Title Page, Copyright Page

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Contents

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pp. v-vi

About the Authors

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p. vii

Acknowledgments

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pp. ix-x

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1. Introduction

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pp. 1-13

Eliminating homelessness or reducing its volume substantially will take certain changes in how housing markets operate. Homelessness, after all, is ultimately a housing market condition. People who leave homelessness have to live somewhere they weren’t living...

Part 1: Helping People Leave Homelessness

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pp. 15-56

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2. Service Models and Mental Health Problems: Cost-Effectiveness and Policy Relevance

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pp. 17-36

A recent analysis of data from the National Comorbidity Study Replication, a representative national epidemiological survey, found that 5 percent of U.S. adults reported a past episode of homelessness lasting a week or more. In comparison to other adults...

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3. Housing First: Ending Homelessness, Promoting Recovery, and Reducing Costs

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pp. 37-56

Candice, a fifty-three-year-old native New Yorker, was homeless for more than fifteen years when she was referred to Pathways. She stayed on the streets but slept in a tent that she frequently pitched in an Upper West Side park. Other campsites included...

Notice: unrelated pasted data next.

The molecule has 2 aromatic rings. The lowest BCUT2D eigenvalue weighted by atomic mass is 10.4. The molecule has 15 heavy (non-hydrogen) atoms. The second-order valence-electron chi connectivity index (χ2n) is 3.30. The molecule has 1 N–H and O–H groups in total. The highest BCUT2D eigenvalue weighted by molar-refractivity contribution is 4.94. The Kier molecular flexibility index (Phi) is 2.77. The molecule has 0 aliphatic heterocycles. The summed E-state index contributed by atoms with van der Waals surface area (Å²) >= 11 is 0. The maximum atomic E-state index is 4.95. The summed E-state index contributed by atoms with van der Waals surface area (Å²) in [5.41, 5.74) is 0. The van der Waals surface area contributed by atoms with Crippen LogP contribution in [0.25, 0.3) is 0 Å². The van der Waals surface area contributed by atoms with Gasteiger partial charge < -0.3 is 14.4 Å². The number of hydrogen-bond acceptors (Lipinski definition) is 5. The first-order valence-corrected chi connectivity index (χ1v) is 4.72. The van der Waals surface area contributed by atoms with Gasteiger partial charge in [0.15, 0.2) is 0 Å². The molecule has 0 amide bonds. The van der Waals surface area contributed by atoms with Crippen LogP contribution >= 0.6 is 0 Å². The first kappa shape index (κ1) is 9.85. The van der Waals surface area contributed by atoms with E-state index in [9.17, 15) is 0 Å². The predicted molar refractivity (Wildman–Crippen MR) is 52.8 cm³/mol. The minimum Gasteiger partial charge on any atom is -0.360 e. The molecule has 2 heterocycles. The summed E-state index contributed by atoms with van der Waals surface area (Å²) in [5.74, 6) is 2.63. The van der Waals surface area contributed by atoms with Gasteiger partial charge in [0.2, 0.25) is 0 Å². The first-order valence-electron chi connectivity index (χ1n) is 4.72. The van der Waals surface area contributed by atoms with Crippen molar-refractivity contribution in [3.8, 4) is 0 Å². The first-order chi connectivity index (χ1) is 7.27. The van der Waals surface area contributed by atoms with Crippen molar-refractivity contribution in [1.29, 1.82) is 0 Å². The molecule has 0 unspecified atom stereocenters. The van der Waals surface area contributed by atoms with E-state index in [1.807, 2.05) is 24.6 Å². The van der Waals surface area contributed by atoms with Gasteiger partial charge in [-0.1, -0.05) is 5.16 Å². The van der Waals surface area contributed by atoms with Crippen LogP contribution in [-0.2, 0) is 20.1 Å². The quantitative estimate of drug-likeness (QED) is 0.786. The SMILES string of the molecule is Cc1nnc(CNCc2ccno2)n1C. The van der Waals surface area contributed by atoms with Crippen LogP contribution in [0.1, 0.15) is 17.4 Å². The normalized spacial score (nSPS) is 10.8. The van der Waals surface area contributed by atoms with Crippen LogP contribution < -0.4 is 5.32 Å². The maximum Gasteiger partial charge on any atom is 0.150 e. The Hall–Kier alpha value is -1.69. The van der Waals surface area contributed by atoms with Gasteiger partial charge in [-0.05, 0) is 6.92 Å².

Part 2: Using Housing Policy to Prevent Homelessness

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pp. 57-140

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4. Rental Subsidies: Reducing Homelessness

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pp. 59-88

A growing literature on the relationship between housing markets and homelessness suggests that subsidies to make housing more affordable for poor individuals and families can play an important role in reducing homelessness in the United States. Several recent papers...

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5. Fundamental Housing Policy Reforms to End Homelessness

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pp. 89-109

The failure to offer assistance to all who become homeless is a major defect of the current system of low-income housing assistance. Replacing this system with an equally costly entitlement housing voucher program would ensure that housing assistance is available...

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6. Housing Market Regulation and Homelessness

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pp. 110-140

Local housing markets throughout the United States are subject to a host of regulations that tend to increase the cost of housing. Minimum lot-size requirements, quality standards, density restrictions, and other such municipally imposed regulation tend to limit the overall stock of...

Part 3: Managing Risk

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p. 141

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7. Homelessness as Bad Luck: Implications for Research and Policy

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pp. 143-182

Sometimes bad things happen to people. They lose their jobs; companions walk out on them; their health—physical or mental—deteriorates; they get evicted; prices of goods they rely on rise; they lose their benefits. Sometimes they are blameless in these calamities; sometimes they are...

Index

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pp. 183-190